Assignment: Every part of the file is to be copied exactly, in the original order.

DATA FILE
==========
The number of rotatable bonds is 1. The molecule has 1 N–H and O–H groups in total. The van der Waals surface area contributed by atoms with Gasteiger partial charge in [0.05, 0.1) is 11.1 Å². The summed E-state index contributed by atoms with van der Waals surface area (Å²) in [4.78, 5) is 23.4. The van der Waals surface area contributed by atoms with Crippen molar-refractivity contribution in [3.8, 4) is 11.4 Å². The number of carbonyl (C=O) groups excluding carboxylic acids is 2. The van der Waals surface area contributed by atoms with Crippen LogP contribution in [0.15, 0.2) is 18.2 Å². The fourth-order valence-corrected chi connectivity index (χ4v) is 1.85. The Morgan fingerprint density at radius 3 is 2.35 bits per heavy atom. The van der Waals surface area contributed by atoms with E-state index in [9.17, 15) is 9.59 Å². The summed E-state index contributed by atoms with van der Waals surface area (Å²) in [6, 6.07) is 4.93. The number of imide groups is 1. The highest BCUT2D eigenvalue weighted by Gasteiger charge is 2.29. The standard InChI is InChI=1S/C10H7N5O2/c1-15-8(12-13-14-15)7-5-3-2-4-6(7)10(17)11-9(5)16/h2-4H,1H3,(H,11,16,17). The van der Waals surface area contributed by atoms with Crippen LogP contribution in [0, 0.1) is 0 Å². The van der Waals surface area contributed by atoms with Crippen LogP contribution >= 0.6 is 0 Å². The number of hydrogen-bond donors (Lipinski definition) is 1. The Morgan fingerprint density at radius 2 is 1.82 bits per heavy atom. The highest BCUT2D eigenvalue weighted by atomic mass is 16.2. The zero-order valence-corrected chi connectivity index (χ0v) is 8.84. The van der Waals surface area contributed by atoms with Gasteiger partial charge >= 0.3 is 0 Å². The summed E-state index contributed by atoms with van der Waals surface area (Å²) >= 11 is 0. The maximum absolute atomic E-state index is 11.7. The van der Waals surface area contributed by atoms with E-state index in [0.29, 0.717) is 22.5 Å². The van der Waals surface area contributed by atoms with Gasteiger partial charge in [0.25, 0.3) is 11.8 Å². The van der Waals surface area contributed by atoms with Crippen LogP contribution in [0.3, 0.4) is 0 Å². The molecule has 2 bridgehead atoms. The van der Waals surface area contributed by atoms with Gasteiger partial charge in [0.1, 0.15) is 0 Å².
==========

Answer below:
The number of rotatable bonds is 1. The molecule has 1 N–H and O–H groups in total. The van der Waals surface area contributed by atoms with Gasteiger partial charge in [0.05, 0.1) is 11.1 Å². The summed E-state index contributed by atoms with van der Waals surface area (Å²) in [4.78, 5) is 23.4. The van der Waals surface area contributed by atoms with Crippen molar-refractivity contribution in [3.8, 4) is 11.4 Å². The number of carbonyl (C=O) groups excluding carboxylic acids is 2. The van der Waals surface area contributed by atoms with Crippen LogP contribution in [0.15, 0.2) is 18.2 Å². The fourth-order valence-corrected chi connectivity index (χ4v) is 1.85. The Morgan fingerprint density at radius 3 is 2.35 bits per heavy atom. The van der Waals surface area contributed by atoms with E-state index in [9.17, 15) is 9.59 Å². The summed E-state index contributed by atoms with van der Waals surface area (Å²) in [6, 6.07) is 4.93. The number of imide groups is 1. The highest BCUT2D eigenvalue weighted by Gasteiger charge is 2.29. The standard InChI is InChI=1S/C10H7N5O2/c1-15-8(12-13-14-15)7-5-3-2-4-6(7)10(17)11-9(5)16/h2-4H,1H3,(H,11,16,17). The van der Waals surface area contributed by atoms with Crippen LogP contribution in [0, 0.1) is 0 Å². The van der Waals surface area contributed by atoms with Crippen LogP contribution >= 0.6 is 0 Å². The number of hydrogen-bond donors (Lipinski definition) is 1. The Morgan fingerprint density at radius 2 is 1.82 bits per heavy atom. The highest BCUT2D eigenvalue weighted by atomic mass is 16.2. The zero-order valence-corrected chi connectivity index (χ0v) is 8.84. The van der Waals surface area contributed by atoms with Gasteiger partial charge >= 0.3 is 0 Å². The summed E-state index contributed by atoms with van der Waals surface area (Å²) >= 11 is 0. The maximum absolute atomic E-state index is 11.7. The van der Waals surface area contributed by atoms with E-state index in [0.29, 0.717) is 22.5 Å². The van der Waals surface area contributed by atoms with Gasteiger partial charge in [0.25, 0.3) is 11.8 Å². The van der Waals surface area contributed by atoms with Crippen LogP contribution in [0.3, 0.4) is 0 Å². The molecule has 2 bridgehead atoms. The van der Waals surface area contributed by atoms with Gasteiger partial charge in [0.1, 0.15) is 0 Å².